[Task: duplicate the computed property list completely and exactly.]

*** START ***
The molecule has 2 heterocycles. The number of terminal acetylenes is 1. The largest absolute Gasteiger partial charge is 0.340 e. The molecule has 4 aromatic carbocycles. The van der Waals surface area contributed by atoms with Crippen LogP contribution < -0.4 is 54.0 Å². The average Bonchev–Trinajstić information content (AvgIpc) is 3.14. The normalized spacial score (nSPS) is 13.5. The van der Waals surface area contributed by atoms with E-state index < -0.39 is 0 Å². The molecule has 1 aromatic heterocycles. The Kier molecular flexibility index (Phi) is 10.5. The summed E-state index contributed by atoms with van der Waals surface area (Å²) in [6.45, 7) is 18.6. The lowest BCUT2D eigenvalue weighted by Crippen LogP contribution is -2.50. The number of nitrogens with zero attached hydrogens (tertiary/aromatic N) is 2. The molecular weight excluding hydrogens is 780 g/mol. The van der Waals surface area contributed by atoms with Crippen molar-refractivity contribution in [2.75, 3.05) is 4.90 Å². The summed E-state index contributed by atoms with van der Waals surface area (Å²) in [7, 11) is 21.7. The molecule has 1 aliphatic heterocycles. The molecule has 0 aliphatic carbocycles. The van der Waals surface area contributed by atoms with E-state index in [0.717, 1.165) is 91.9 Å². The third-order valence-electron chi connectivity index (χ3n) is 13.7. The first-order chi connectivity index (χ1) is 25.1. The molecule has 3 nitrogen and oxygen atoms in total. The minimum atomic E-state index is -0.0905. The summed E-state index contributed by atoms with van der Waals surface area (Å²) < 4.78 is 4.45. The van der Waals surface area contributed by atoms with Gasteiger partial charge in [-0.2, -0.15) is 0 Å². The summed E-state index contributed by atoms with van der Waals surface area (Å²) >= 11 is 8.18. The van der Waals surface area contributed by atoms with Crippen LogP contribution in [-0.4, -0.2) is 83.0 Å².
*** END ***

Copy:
The molecule has 2 heterocycles. The number of terminal acetylenes is 1. The largest absolute Gasteiger partial charge is 0.340 e. The molecule has 4 aromatic carbocycles. The van der Waals surface area contributed by atoms with Crippen LogP contribution < -0.4 is 54.0 Å². The average Bonchev–Trinajstić information content (AvgIpc) is 3.14. The normalized spacial score (nSPS) is 13.5. The van der Waals surface area contributed by atoms with E-state index < -0.39 is 0 Å². The molecule has 1 aromatic heterocycles. The Kier molecular flexibility index (Phi) is 10.5. The summed E-state index contributed by atoms with van der Waals surface area (Å²) in [6.45, 7) is 18.6. The lowest BCUT2D eigenvalue weighted by Crippen LogP contribution is -2.50. The number of nitrogens with zero attached hydrogens (tertiary/aromatic N) is 2. The molecular weight excluding hydrogens is 780 g/mol. The van der Waals surface area contributed by atoms with Crippen molar-refractivity contribution in [2.75, 3.05) is 4.90 Å². The summed E-state index contributed by atoms with van der Waals surface area (Å²) in [7, 11) is 21.7. The molecule has 1 aliphatic heterocycles. The molecule has 0 aliphatic carbocycles. The van der Waals surface area contributed by atoms with E-state index in [0.717, 1.165) is 91.9 Å². The third-order valence-electron chi connectivity index (χ3n) is 13.7. The first-order chi connectivity index (χ1) is 25.1. The molecule has 3 nitrogen and oxygen atoms in total. The minimum atomic E-state index is -0.0905. The summed E-state index contributed by atoms with van der Waals surface area (Å²) < 4.78 is 4.45. The van der Waals surface area contributed by atoms with Gasteiger partial charge in [-0.2, -0.15) is 0 Å². The summed E-state index contributed by atoms with van der Waals surface area (Å²) >= 11 is 8.18. The van der Waals surface area contributed by atoms with Crippen LogP contribution in [-0.4, -0.2) is 83.0 Å².